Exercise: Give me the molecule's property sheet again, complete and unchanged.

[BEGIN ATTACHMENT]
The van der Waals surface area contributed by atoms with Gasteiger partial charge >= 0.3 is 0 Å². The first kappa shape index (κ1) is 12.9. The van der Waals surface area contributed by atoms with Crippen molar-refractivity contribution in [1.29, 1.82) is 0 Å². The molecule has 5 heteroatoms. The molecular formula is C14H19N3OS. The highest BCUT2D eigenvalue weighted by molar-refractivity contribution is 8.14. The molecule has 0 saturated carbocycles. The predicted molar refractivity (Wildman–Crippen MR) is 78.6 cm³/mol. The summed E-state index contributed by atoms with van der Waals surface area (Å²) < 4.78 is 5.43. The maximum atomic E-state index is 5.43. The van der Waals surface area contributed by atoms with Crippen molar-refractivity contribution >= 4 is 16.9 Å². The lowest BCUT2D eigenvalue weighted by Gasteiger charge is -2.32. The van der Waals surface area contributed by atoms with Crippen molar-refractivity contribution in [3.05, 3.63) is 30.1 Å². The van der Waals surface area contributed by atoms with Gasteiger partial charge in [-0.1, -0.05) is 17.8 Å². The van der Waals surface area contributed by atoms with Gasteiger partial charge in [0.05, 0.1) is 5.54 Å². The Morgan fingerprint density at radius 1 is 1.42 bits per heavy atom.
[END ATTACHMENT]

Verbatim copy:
The van der Waals surface area contributed by atoms with Gasteiger partial charge >= 0.3 is 0 Å². The first kappa shape index (κ1) is 12.9. The van der Waals surface area contributed by atoms with Crippen molar-refractivity contribution in [1.29, 1.82) is 0 Å². The molecule has 5 heteroatoms. The molecular formula is C14H19N3OS. The highest BCUT2D eigenvalue weighted by molar-refractivity contribution is 8.14. The molecule has 0 saturated carbocycles. The predicted molar refractivity (Wildman–Crippen MR) is 78.6 cm³/mol. The summed E-state index contributed by atoms with van der Waals surface area (Å²) < 4.78 is 5.43. The maximum atomic E-state index is 5.43. The van der Waals surface area contributed by atoms with Crippen molar-refractivity contribution >= 4 is 16.9 Å². The lowest BCUT2D eigenvalue weighted by Gasteiger charge is -2.32. The van der Waals surface area contributed by atoms with Crippen molar-refractivity contribution in [3.05, 3.63) is 30.1 Å². The van der Waals surface area contributed by atoms with Gasteiger partial charge in [-0.1, -0.05) is 17.8 Å². The van der Waals surface area contributed by atoms with Gasteiger partial charge in [0.05, 0.1) is 5.54 Å². The Morgan fingerprint density at radius 1 is 1.42 bits per heavy atom.